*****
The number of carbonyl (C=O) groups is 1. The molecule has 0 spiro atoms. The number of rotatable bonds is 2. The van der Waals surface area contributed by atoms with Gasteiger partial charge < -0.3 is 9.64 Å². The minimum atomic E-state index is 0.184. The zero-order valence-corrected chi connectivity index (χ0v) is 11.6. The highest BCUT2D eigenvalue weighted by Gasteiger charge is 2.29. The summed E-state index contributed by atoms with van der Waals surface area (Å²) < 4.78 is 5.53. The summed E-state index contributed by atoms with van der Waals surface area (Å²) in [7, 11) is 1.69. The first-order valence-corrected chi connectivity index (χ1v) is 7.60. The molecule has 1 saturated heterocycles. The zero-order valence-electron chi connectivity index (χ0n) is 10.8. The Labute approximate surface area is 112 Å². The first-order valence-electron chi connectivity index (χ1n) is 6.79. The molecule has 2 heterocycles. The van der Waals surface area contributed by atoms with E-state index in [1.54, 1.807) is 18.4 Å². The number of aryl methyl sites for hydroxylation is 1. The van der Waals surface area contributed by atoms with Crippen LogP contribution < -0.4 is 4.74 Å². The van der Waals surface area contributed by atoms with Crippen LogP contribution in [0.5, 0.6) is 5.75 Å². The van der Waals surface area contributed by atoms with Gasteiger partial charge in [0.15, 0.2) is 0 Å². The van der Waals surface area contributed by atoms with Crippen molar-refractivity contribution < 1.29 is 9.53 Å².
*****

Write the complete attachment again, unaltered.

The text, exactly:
The number of carbonyl (C=O) groups is 1. The molecule has 0 spiro atoms. The number of rotatable bonds is 2. The van der Waals surface area contributed by atoms with Gasteiger partial charge < -0.3 is 9.64 Å². The minimum atomic E-state index is 0.184. The zero-order valence-corrected chi connectivity index (χ0v) is 11.6. The highest BCUT2D eigenvalue weighted by Gasteiger charge is 2.29. The summed E-state index contributed by atoms with van der Waals surface area (Å²) < 4.78 is 5.53. The summed E-state index contributed by atoms with van der Waals surface area (Å²) in [7, 11) is 1.69. The first-order valence-corrected chi connectivity index (χ1v) is 7.60. The molecule has 1 saturated heterocycles. The zero-order valence-electron chi connectivity index (χ0n) is 10.8. The Labute approximate surface area is 112 Å². The first-order valence-electron chi connectivity index (χ1n) is 6.79. The molecule has 2 heterocycles. The van der Waals surface area contributed by atoms with E-state index in [1.54, 1.807) is 18.4 Å². The number of aryl methyl sites for hydroxylation is 1. The van der Waals surface area contributed by atoms with Crippen LogP contribution < -0.4 is 4.74 Å². The van der Waals surface area contributed by atoms with Crippen LogP contribution in [0.5, 0.6) is 5.75 Å². The van der Waals surface area contributed by atoms with Gasteiger partial charge in [0.15, 0.2) is 0 Å². The van der Waals surface area contributed by atoms with Crippen molar-refractivity contribution < 1.29 is 9.53 Å².